Pocahontas and Pocahontas II: Journey to a New World (a J!-ENT Blu-ray Disc Review)
August 21, 2012 by Dennis Amith
“Pocahontas and Pocahontas II: Journey to a New World” was an enjoyable and fun family film that will continue to entertain generation after generation. Fans of the film will enjoy its beautiful presentation on Blu-ray and the fact that this is the best looking and sounding version of the film to date. But more so, that you are getting two films on Blu-ray for the price of one!
BLU-RAY TITLE: Pocahontas and Pocahontas II: Journey to a New World
MOVIE RELEASE DATE: Pocahontas (1995), Pocahontas II: Journey to a New World (1998)
DURATION: Pocahontas (81 Minutes), Pocahontas II: Journey to a New World (73 Minutes)
BLU-RAY INFORMATION: 1080p High Definition, 1:78:1 Aspect Ratio, English 5.1 DTS-HD Master Audio, French and Spanish 5.1 Dolby Digital, Subtitles: English SDH, French and Spanish
COMPANY: Walt Disney Studios Home Entertainment
DVD RELEASE DATE: August 21, 2012
Directed by Mike Gabriel, Eric Goldberg
Written by Carl Binder, Susannah Grant, Philip LaZebnik
Story by Glen Keane, Joe Grant, Ralph Zondag, Burny Mattinson, Ed Gombert, Kaan Kalyon, Francis Glebas, Rob Gibbs, Bruce Morris, Todd Kurosawa, Duncan Marjoribanks, Chris Buck
Based on an Idea by Mike Gabriel
Pocahontas II: Journey to a New World
Directed by Tom Ellery, Bradley Raymond
Screenplay by Allen Estrin, Cindy Marcus, Flip Kobler
Produced by Leslie Hough
Co-Produced by Jeannine Roussel
Associate Producer: Gina Shay
Supervising Producer: Alan Zaslove
Music by Lennie Niehaus
Production Design by Dennis Greco
Art Direction by James Gallego
Featuring the Voices of:
Irene Bedard as Pocahontas
Judy Kuhn as Pocahontas (Singing Voice)
Mel Gibson as John Smith
David Ogden Stiers as Governor Ratcliffe/Wiggins
John Kassier as Meeko
Russell Means as Powhatan
Christian Bale as Thomas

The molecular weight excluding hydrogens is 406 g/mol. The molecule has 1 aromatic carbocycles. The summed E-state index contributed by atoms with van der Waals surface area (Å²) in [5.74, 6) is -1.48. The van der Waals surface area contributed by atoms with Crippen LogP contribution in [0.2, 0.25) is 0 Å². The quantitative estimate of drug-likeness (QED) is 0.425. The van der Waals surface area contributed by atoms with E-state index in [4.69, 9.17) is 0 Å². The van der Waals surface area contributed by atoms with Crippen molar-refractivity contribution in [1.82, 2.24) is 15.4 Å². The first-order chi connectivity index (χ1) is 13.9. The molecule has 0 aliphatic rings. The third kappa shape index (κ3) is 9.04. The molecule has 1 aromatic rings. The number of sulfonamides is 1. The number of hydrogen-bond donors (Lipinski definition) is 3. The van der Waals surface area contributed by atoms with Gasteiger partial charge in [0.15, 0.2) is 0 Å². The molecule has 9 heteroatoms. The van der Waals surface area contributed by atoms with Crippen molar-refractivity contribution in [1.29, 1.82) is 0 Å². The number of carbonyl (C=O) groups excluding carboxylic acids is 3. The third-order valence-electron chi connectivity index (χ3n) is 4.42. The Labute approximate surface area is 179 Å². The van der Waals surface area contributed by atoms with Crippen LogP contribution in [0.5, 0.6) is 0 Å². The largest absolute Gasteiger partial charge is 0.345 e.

Linda Hunta s Grandmother Willow
Frank Wekler as Flit
Bill Connolly as Ben
Danny Mann as Percy
Joe Baker as Lon
Michelle St. John as Nakoma
James Apaumut Fall as Kocoum
Gordon Tootoosis as Kekata
Pocahontas II: Journey to a New World
Featuring the Voices of:
Irene Bedard as Pocahontas
Jim Cummings as King James
Donal Gibson as John Smith
Linda Hunt as Grandmother Willow
Russell Means as Powhatan
David Ogden Stiers as Ratcliffe
Jean Stapleton as Mrs. Jenkins
Billy Zane as John Rolfe
“Pocahontas” tells the story of a free-spirited girl (voiced by Irene Bedard) who wonders what adventures wait “Just Around the River Bend.” Pocahontas – along with her playful pals Meeko the raccoon and Flit the hummingbird – relies on the guidance of her loving and wise Grandmother Willow (voice by Linda Hunt) when English settlers arrive on the shores of her village. Her meeting with the courageous Captain John Smith (voiced by Mel Gibson) leads to a friendship that bridges the gap between two cultures and changes history.
For many people unaware of Pocahontas, many learned of her thanks to Disney.
In 1995, the 33rd Walt Disney Animated Classics feature “Pocahontas” was the first Disney animated film to be based on a real historical character and suffice to say, the animated film was a tremendous success.
Directed by Mike Gabriel (“Oliver & Company”, “The Rescuers Down Under”) and Eric Goldberg (“Aladdin”, “The Princess and the Frog”, “Fantastia/2000”), with a screenplay written by Carl Binder, Susannah Grant and Philip LaZebnik. The film would also feature the following voices by Irene Bedard (“Smoke Signals”, “The Tree of Life”), the singing voice of Judy Kuhn (“Enchanted”, “Mulan II”), Mel Gibson (“Braveheart”, “Signs”, “Lethal Weapon” films), John Kassir (“Tales from the Crypt”), Christian Bale (“Batman Begins”, “The Dark Knight”), Russell Means (“The Last of the Mohicans”, “Natural Born Killers”) and Linda Hunt (“Dune”, “Kindergarten Cop”).
Budgeted at an estimated $55 million, “Pocahontas” would earn over $346 in the box office and even more through home video sales.
The animated film would go on to win all three Academy Awards it was nominated for in “Best Original Song”, “Best Original Music Score” and “Best Animated Feature”. As well as winning the Golden Globe Awards for “Best Original Song” and a Grammy Award for “Best Songs Written for a Motion Picture, Television or Other Visual Media” for its song “Colors of the Wind”, sung by Vanessa Williams and its soundtrack reached number one in the Billboard 200 and earning a triple platinum certification.